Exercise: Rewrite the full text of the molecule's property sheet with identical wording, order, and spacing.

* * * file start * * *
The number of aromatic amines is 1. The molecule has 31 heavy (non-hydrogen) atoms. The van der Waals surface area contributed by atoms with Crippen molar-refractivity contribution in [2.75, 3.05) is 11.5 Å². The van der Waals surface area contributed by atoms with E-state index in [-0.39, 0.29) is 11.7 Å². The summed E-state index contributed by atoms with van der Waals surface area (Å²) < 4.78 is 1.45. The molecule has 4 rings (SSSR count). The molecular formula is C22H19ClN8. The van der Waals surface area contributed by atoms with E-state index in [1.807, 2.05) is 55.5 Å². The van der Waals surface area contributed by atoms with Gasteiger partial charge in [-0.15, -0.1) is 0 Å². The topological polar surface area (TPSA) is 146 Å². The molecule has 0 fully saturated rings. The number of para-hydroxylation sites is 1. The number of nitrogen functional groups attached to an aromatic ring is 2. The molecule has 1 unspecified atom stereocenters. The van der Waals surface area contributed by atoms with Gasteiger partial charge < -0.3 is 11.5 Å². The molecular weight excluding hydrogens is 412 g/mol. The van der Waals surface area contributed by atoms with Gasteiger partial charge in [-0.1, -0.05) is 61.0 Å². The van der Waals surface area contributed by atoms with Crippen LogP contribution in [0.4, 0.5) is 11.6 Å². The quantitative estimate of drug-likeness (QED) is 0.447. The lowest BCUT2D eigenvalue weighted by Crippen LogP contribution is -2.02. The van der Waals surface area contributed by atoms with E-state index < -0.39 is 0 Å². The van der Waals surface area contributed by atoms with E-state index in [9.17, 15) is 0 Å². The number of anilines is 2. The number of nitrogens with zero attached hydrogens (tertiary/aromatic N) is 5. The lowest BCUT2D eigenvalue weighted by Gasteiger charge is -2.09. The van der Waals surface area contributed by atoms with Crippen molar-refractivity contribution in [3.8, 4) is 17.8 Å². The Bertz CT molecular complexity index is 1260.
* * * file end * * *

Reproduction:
The number of aromatic amines is 1. The molecule has 31 heavy (non-hydrogen) atoms. The van der Waals surface area contributed by atoms with Crippen molar-refractivity contribution in [2.75, 3.05) is 11.5 Å². The van der Waals surface area contributed by atoms with E-state index in [-0.39, 0.29) is 11.7 Å². The summed E-state index contributed by atoms with van der Waals surface area (Å²) < 4.78 is 1.45. The molecule has 4 rings (SSSR count). The molecular formula is C22H19ClN8. The van der Waals surface area contributed by atoms with E-state index in [1.807, 2.05) is 55.5 Å². The van der Waals surface area contributed by atoms with Gasteiger partial charge in [-0.15, -0.1) is 0 Å². The topological polar surface area (TPSA) is 146 Å². The molecule has 0 fully saturated rings. The number of para-hydroxylation sites is 1. The number of nitrogen functional groups attached to an aromatic ring is 2. The molecule has 1 unspecified atom stereocenters. The van der Waals surface area contributed by atoms with Gasteiger partial charge < -0.3 is 11.5 Å². The molecular weight excluding hydrogens is 412 g/mol. The van der Waals surface area contributed by atoms with Gasteiger partial charge in [-0.1, -0.05) is 61.0 Å². The van der Waals surface area contributed by atoms with Crippen LogP contribution in [0.4, 0.5) is 11.6 Å². The quantitative estimate of drug-likeness (QED) is 0.447. The lowest BCUT2D eigenvalue weighted by Crippen LogP contribution is -2.02. The van der Waals surface area contributed by atoms with E-state index < -0.39 is 0 Å². The van der Waals surface area contributed by atoms with E-state index in [9.17, 15) is 0 Å². The number of anilines is 2. The number of nitrogens with zero attached hydrogens (tertiary/aromatic N) is 5. The lowest BCUT2D eigenvalue weighted by Gasteiger charge is -2.09. The van der Waals surface area contributed by atoms with Crippen molar-refractivity contribution in [3.8, 4) is 17.8 Å². The Bertz CT molecular complexity index is 1260.